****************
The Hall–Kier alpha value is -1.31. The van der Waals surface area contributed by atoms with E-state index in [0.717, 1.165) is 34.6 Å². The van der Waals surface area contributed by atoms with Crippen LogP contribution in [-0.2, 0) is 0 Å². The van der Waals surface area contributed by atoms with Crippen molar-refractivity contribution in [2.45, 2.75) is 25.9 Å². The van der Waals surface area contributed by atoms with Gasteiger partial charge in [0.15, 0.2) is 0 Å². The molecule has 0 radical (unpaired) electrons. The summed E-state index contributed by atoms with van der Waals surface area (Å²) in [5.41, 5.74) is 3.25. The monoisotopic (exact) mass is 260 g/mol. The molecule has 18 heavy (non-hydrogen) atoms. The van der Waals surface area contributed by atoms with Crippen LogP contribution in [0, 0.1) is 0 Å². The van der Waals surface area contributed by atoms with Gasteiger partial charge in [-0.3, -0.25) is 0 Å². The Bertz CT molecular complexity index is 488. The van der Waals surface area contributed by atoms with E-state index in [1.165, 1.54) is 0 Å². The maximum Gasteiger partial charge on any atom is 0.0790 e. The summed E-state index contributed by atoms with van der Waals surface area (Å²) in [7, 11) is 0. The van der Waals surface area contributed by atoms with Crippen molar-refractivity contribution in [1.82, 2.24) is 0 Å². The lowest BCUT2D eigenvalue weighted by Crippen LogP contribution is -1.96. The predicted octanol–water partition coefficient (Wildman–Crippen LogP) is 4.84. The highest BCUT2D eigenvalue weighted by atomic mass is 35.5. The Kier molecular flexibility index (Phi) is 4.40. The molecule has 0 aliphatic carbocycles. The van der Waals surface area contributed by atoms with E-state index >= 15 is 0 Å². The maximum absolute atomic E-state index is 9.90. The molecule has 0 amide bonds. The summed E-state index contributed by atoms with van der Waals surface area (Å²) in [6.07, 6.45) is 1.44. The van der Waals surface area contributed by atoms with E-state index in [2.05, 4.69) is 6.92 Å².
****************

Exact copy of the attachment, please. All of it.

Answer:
The Hall–Kier alpha value is -1.31. The van der Waals surface area contributed by atoms with E-state index in [0.717, 1.165) is 34.6 Å². The van der Waals surface area contributed by atoms with Crippen LogP contribution in [-0.2, 0) is 0 Å². The van der Waals surface area contributed by atoms with Crippen molar-refractivity contribution in [2.45, 2.75) is 25.9 Å². The van der Waals surface area contributed by atoms with Gasteiger partial charge in [0.15, 0.2) is 0 Å². The molecule has 0 radical (unpaired) electrons. The summed E-state index contributed by atoms with van der Waals surface area (Å²) in [5.41, 5.74) is 3.25. The monoisotopic (exact) mass is 260 g/mol. The molecule has 18 heavy (non-hydrogen) atoms. The van der Waals surface area contributed by atoms with Crippen LogP contribution in [0, 0.1) is 0 Å². The van der Waals surface area contributed by atoms with Gasteiger partial charge in [-0.3, -0.25) is 0 Å². The Bertz CT molecular complexity index is 488. The van der Waals surface area contributed by atoms with E-state index in [1.165, 1.54) is 0 Å². The maximum Gasteiger partial charge on any atom is 0.0790 e. The summed E-state index contributed by atoms with van der Waals surface area (Å²) in [7, 11) is 0. The van der Waals surface area contributed by atoms with Crippen molar-refractivity contribution in [1.82, 2.24) is 0 Å². The lowest BCUT2D eigenvalue weighted by Crippen LogP contribution is -1.96. The predicted octanol–water partition coefficient (Wildman–Crippen LogP) is 4.84. The highest BCUT2D eigenvalue weighted by atomic mass is 35.5. The Kier molecular flexibility index (Phi) is 4.40. The molecule has 0 aliphatic carbocycles. The van der Waals surface area contributed by atoms with E-state index >= 15 is 0 Å². The maximum absolute atomic E-state index is 9.90. The molecule has 0 amide bonds. The summed E-state index contributed by atoms with van der Waals surface area (Å²) in [6.07, 6.45) is 1.44. The van der Waals surface area contributed by atoms with E-state index in [2.05, 4.69) is 6.92 Å².